When an individual or a family is seeking recovery from substance abuse or a co-occurring mental health concern, treatment is often at the forefront of their minds. Unsurprisingly, this is because professional guidance and support are necessary for establishing healing and sobriety. Alongside participation in professional treatment, however, it is crucial to understand that there are many other things that individuals can do to prioritize their well-being in their daily lives while working to sustain abstinence from maladaptive behaviors. Prioritizing self-care in recovery, for example, will work to not only strengthen dedication to recovery but also foster self-esteem and self-worth, necessary for sustaining success in sobriety.
At CCM, we understand the critical role that self-care plays in the healing and recovery journey from substance use disorder (SUD), mental illness, and other forms of crises. Thus, we provide comprehensive concierge services not only to connect clients with treatment but also to connect clients with the knowledge, tools, and resources that they need to prioritize self-care in recovery. Remember, like participation in treatment and recovery, the prioritization of self-care is a family affair that helps build and sustain strong communication and healthy family dynamics for a lifetime to come.
When an individual considers the concept of self-care, they may imagine having a spa day or going on a vacation. Contrary to these common misconceptions, self-care practices are well within an individual’s reach. Similarly, self-care is something that must be practiced daily to ensure that an individual is meeting their unique needs and taking breaks from the chaos and business of daily life.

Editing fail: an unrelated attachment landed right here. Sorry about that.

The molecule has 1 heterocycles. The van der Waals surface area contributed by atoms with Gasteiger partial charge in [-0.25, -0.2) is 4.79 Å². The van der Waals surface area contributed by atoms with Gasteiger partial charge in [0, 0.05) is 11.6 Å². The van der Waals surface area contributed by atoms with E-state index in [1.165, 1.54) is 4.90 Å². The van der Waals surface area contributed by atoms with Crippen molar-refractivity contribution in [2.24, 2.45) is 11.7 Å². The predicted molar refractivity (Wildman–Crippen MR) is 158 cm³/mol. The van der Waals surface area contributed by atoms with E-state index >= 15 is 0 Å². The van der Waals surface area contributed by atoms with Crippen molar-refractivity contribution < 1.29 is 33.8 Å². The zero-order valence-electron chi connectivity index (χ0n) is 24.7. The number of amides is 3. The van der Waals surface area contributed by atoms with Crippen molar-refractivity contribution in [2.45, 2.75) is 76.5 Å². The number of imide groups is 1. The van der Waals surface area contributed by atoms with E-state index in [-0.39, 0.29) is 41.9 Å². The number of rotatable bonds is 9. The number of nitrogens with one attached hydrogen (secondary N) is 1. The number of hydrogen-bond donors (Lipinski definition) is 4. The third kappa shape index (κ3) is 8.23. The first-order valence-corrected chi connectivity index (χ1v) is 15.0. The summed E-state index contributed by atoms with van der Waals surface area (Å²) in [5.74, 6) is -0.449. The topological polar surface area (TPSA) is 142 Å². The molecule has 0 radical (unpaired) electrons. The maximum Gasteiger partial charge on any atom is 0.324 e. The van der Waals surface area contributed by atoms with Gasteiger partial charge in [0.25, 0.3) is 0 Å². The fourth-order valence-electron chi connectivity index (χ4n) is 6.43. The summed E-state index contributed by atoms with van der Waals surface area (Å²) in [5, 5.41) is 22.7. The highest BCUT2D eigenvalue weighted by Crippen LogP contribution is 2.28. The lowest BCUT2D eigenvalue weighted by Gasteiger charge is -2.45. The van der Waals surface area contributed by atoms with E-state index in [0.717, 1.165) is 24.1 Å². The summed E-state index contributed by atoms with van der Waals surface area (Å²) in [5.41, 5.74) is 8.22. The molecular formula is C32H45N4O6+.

As stated by the International Journal of Nursing Sciences, self-care is defined as “The ability to care for oneself through awareness, self-control, and self-reliance in order to achieve, maintain, or promote optimal health and well-being.” Because self-care is such a broad concept, it can be helpful to address self-care by identifying various dimensions of wellness.
In their publication titled Creating A Healthier Life: A Step-By-Step Guide to Wellness, the Substance Abuse and Mental Health Services Administration (SAMHSA) addresses important ways that individuals with mental and behavioral health problems can effectively pursue happy, healthy, and worthwhile lives in recovery. They define wellness as being healthy in all eight dimensions of an individual’s life: emotional, physical, occupational, intellectual, financial, social, environmental, and spiritual.
Further, each of these dimensions is interconnected; as one dimension of wellness changes and evolves, so will all others. SAMHSA also states, “[W]ellness is about how we live our lives and the joy and fulfillment and health we experience. Thus, to establish wellness in any one dimension, an individual must be able to effectively prioritize and implement self-care practices associated with each dimension.
Why Is Self-Care in Recovery Important?
When an individual is actively engaging in substance abuse or another maladaptive behavior, they may believe they are doing so as a means of self-care when, instead, they are doing so due to a lack of self-care. Individuals engage in constant reflection in treatment and early recovery to determine the underlying causes of their concerning behavior, which must be addressed and overcome to effectively establish sobriety. While each individual’s rationale will be unique, many find that feelings of self-criticism, self-blame, guilt, and an overall lack of self-love seem to perpetuate their continued alcohol and drug use or other behavioral addictions.